• The November 2001 issue of South Africa’s ZigZag surf magazine rates Jeffrey’s Bay as the “best right-hander on the planet.” It also–between “Crowds” and “Wind”–scores “Dope Availability” as “good.” An article titled “Weeds” in the same issue gives a scholarly exploration of kelp alongside a thoughtful first-person essay on marijuana use among surfers.
  • “My first dagga [marijuana] experience happened at the hands of surfers” writes Port Elizabeth surf columnist Hagen Engler. “But was that just chance, or are the two linked” Is dagga part of the surfing culture? If I’d been, say, into golf, would one of the older golfers have lit up a split on the fourth tee, and schemed, ‘Want?'”

Possibly, but there’s no way Engler would have turned on the radio afterward and heard “golf” music. Surfing has always struck a cheeky, anti-authoritarian pose expressed to the rest of the world through its own unique music, media and art. Surfing at its core burns with an outlaw–or at least an outsider–fire. It’s this very antihero chic that the surf industry and mainstream extract from the surf culture to market their clothing and mundane products.

By cosmic nexus or just good timing, modern surfing’s first major growth spurt from 1960-67 grafted seamlessly with the entire 60s counterculture–particularly the phenomenal growth of the rock music and the psychedelic revolution. The demographic of most surfers of the time, where 25 was considered the beginning of geezerhood, made them actual partisans of the revolt. By the late 60s it was simply impossible to distinguish surfers and the surf culture from the rest of the youth rebellion.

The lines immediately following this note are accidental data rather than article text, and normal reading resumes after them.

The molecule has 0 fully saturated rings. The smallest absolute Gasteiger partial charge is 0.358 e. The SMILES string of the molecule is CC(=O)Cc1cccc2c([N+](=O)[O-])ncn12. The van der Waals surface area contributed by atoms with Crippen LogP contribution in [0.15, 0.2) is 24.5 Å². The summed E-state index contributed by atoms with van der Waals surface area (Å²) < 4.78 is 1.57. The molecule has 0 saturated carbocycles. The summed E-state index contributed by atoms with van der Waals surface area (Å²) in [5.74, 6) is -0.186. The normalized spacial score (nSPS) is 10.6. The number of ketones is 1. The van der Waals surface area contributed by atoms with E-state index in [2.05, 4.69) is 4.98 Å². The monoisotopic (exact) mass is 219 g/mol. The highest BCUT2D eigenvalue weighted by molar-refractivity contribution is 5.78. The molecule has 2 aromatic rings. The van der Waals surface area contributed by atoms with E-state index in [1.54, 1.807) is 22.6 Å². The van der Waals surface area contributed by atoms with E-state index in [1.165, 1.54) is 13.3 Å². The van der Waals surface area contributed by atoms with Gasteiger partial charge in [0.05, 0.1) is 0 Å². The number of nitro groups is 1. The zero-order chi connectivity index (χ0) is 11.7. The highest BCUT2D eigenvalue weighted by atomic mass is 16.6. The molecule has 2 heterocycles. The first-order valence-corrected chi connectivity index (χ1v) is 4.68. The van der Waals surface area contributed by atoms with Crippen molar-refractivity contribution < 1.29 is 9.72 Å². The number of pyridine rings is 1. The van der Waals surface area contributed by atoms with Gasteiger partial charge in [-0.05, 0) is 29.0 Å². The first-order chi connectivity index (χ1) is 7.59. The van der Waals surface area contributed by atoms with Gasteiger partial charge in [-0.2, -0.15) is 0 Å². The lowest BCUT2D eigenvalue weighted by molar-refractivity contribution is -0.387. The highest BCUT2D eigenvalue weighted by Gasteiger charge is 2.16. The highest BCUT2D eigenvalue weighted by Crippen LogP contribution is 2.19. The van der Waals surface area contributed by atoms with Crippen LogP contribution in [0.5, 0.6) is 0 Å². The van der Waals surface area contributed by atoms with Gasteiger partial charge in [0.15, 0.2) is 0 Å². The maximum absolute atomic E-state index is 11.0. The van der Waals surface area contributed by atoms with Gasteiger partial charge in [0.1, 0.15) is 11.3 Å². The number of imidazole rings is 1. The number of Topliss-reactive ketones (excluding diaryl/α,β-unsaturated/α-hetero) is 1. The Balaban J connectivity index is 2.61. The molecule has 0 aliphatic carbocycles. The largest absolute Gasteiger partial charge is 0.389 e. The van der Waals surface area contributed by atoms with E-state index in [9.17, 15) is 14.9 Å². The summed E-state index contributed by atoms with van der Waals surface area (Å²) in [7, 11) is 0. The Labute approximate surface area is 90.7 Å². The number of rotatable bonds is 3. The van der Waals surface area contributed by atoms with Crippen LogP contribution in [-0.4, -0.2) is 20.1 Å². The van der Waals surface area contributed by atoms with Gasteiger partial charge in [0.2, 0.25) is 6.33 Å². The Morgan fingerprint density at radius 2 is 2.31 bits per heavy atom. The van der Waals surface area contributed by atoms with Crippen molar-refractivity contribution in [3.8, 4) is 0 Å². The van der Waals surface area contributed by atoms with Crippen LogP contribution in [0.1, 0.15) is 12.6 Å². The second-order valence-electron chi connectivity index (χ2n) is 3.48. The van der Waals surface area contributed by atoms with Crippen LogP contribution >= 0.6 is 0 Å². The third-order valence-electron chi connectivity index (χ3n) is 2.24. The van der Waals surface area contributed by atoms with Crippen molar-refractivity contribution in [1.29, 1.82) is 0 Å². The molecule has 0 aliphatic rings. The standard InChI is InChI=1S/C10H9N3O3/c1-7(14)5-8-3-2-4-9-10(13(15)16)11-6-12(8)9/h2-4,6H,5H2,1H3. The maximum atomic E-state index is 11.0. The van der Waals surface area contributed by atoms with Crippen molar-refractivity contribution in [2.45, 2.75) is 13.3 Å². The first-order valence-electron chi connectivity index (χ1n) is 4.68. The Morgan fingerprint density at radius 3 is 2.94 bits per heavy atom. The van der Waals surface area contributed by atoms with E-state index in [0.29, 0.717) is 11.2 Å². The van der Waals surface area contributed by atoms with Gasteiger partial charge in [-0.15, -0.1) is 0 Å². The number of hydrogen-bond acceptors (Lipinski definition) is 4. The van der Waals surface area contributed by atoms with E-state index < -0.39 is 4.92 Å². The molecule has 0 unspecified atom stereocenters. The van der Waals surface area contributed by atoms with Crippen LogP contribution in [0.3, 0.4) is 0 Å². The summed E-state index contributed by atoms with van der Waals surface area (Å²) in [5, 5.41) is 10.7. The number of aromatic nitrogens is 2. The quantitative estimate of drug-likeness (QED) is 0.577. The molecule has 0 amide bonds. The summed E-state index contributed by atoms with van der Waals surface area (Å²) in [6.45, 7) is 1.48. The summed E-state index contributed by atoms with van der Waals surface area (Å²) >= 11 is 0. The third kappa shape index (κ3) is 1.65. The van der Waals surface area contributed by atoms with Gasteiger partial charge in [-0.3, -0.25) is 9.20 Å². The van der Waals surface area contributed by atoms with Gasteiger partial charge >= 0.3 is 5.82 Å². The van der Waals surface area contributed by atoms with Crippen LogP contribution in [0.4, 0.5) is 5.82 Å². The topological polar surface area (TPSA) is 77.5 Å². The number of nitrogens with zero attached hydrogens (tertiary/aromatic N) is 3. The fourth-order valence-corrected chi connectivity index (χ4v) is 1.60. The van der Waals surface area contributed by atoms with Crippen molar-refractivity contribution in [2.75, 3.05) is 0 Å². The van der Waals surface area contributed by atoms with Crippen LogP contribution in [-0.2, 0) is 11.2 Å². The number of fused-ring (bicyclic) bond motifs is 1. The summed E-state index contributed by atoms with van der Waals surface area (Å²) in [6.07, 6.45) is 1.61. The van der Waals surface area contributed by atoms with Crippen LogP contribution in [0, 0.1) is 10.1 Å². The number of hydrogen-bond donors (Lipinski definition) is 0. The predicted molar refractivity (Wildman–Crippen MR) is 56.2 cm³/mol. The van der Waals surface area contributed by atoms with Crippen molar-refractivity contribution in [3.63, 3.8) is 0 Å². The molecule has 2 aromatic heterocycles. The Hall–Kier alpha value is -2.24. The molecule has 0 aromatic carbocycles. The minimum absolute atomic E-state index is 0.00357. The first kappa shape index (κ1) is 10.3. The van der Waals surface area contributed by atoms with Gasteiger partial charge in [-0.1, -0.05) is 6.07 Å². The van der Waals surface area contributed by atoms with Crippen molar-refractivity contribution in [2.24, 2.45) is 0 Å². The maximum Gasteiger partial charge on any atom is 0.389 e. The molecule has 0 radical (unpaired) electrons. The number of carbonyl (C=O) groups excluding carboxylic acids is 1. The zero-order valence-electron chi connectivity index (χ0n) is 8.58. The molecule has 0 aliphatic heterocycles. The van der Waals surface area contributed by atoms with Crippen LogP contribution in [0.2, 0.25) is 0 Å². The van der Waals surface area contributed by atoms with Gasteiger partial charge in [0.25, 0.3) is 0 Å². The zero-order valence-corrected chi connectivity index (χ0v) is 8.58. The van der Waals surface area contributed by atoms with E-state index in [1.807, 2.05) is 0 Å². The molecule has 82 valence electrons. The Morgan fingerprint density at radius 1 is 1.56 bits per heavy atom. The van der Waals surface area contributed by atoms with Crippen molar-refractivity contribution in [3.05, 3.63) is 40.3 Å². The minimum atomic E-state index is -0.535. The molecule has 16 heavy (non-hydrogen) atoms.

In the 1967 Electric Kool-Aid Acid Test–the book which documented Ken Kesey’s comet-like rise and fall as a guru of the Woodstock generation-Tom Wolfe writes of surfers and beach kids from La Jolla making the pilgrimage up to Haight Ashbury to be part of “The Life,” as Wolfe dubbed the exploding LSD counterculture.

“Even devoted surfing cliques like the Pump House Gang–the mysterioso sea and all that–are easing into The Life, and some move up the beach from the Pump House, away from the sets of good surfing waves they used to wait for like Phyrgian sacristans…”

SURFER Magazine quickly picked up the cue. Under the editorial helm of the fiery, rabble-rousing Drew Kampion and newly psychedelicized publisher John Severson, the magazine openly celebrated drug taking as a de facto part of the new surfing lifestyle. While the beer-drinking old guard clucked their tongues about the hoards of draft-dodging longhaired freaks that usurped their once clean, manly sport, most found the message refreshingly…groovy. They tuned in, turned on and started surfing like those holy Phyrgians. In the late 60s a crew of dedicated North Shore surfers such as Jackle Eberly, Owl Chapman and John Peck first parsed Pipeline’s complex deadly tubes frying on varying doses of LSD.